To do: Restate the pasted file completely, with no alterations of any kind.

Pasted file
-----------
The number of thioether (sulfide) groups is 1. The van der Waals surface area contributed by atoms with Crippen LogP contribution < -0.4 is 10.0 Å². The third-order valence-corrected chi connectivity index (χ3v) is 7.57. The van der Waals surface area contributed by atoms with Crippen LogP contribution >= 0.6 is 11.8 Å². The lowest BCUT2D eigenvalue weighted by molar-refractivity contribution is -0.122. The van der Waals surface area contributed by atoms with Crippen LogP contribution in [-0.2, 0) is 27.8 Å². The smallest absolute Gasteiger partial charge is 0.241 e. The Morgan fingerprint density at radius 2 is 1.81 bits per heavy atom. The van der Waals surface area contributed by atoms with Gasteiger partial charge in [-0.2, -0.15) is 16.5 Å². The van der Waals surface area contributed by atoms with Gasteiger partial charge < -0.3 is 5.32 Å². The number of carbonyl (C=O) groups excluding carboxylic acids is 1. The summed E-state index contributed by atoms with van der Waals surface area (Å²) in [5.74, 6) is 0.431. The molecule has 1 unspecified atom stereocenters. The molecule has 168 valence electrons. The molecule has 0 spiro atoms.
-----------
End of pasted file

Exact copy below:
The number of thioether (sulfide) groups is 1. The van der Waals surface area contributed by atoms with Crippen LogP contribution < -0.4 is 10.0 Å². The third-order valence-corrected chi connectivity index (χ3v) is 7.57. The van der Waals surface area contributed by atoms with Crippen LogP contribution >= 0.6 is 11.8 Å². The lowest BCUT2D eigenvalue weighted by molar-refractivity contribution is -0.122. The van der Waals surface area contributed by atoms with Crippen LogP contribution in [-0.2, 0) is 27.8 Å². The smallest absolute Gasteiger partial charge is 0.241 e. The Morgan fingerprint density at radius 2 is 1.81 bits per heavy atom. The van der Waals surface area contributed by atoms with Gasteiger partial charge in [-0.2, -0.15) is 16.5 Å². The van der Waals surface area contributed by atoms with Gasteiger partial charge < -0.3 is 5.32 Å². The number of carbonyl (C=O) groups excluding carboxylic acids is 1. The summed E-state index contributed by atoms with van der Waals surface area (Å²) in [5.74, 6) is 0.431. The molecule has 1 unspecified atom stereocenters. The molecule has 168 valence electrons. The molecule has 0 spiro atoms.